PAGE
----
The hard work that led to a temporary agreement limiting Iran's nuclear program will likely lead to more difficult talks on a permanent deal. The interim accord is being debated - and criticized - in the United States and Israel.
The nuclear agreement with Iran is supported by Americans two-to-one, according to a public opinion poll.
But Israeli Prime Minister Benjamin Netanyahu called it a "historic mistake."
"So, Israel is not bound by this agreement. We cannot and will not allow a regime that calls for the destruction of Israel to obtain the means to achieve this goal. We will not allow Iran to have a nuclear weapons capability," said Netanyahu.
The interim agreement requires Iran to stop enriching uranium at current levels, freeze further work on centrifuges, and halt major activity at the Arak reactor, designed to produce plutonium.
The agreement also suspends some U.S. and EU economic sanctions and prohibits new ones for the life of the 6-month deal.
Reaction in Congress has been mixed. Some Democrats, and many Republicans, like Senator Lindsey Graham, say it's a bad deal.
"This deal doesn't require them to shut down the plutonium reactor. This deal doesn't require them to dismantle their ability to enrich uranium, that could lead to a nuclear weapon. It gives them $7 billion. They get the cash, and we really don't get much," said Graham.
However, the remaining sanctions will outweigh sanctions relief, according to Daryl Kimball, executive director of Washington's independent Arms Control Association.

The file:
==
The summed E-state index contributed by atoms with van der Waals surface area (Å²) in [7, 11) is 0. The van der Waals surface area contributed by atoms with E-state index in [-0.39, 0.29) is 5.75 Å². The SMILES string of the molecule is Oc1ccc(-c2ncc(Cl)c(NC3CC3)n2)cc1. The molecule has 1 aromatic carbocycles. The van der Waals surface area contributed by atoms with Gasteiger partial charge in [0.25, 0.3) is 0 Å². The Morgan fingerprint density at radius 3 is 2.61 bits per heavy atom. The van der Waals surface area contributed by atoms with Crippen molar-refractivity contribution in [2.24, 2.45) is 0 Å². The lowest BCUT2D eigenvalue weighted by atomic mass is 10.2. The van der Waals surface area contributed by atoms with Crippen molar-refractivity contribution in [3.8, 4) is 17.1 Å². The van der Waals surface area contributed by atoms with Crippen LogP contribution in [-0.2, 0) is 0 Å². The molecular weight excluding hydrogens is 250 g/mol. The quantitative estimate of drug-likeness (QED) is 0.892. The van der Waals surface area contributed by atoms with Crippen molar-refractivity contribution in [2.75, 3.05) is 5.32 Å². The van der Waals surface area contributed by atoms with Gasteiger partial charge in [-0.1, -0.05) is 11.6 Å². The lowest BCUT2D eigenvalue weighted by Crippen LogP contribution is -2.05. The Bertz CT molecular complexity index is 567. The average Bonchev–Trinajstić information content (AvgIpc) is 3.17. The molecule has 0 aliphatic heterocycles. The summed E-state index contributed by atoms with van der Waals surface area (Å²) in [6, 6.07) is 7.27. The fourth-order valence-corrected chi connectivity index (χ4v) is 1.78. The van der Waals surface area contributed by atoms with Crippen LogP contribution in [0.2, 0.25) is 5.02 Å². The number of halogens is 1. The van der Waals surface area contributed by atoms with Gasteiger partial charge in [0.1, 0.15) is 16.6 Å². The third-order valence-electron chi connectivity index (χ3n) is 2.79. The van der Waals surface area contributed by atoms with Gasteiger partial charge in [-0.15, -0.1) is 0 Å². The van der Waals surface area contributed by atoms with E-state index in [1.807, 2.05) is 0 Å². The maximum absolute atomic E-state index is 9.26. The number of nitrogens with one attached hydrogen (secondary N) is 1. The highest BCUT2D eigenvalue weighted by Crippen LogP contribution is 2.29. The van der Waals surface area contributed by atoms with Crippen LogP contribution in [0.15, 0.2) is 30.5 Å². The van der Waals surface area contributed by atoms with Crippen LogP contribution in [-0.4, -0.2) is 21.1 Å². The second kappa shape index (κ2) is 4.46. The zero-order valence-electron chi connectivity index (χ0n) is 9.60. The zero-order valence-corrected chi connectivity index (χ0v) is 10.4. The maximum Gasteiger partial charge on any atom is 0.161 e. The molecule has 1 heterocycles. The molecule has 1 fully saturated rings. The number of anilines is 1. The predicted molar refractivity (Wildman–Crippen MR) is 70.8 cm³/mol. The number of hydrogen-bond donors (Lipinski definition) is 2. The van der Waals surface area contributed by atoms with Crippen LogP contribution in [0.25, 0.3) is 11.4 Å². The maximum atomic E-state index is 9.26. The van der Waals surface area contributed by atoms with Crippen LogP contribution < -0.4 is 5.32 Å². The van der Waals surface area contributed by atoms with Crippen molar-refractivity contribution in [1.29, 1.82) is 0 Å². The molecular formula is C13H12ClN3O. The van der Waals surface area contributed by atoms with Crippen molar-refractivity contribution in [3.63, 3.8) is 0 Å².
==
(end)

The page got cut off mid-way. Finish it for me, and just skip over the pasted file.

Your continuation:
"The sanctions relief that Iran will be getting through the course of the six-month agreement is worth less than $10 billion. Meanwhile, there will be an additional $15-20 billion in Iranian assets that are frozen during the duration of this agreement," said Kimball.
And Iran will not be able to expand oil exports.
If a permanent agreement is not reached within six months, Kimball says the first stage could be extended, or Congress could vote to impose additional sanctions against Iran.
Economic sanctions are working and should be tightened, not eased, says Republican Senator Saxby Chambliss.
"We've trusted the Iranians before, just like the North Koreans, on nuclear issues, and what have we gotten for it?" asked Chambliss.
Further sanctions would be counterproductive, says Daryll Kimball.
"That would be a direct violation of the agreement, and the Iranians have said that they will not carry out their steps, the constraints on their program that they have agreed to," he said.
So, while negotiators work toward a comprehensive deal, officials in the U.S. will continue to debate the merits of the interim accord.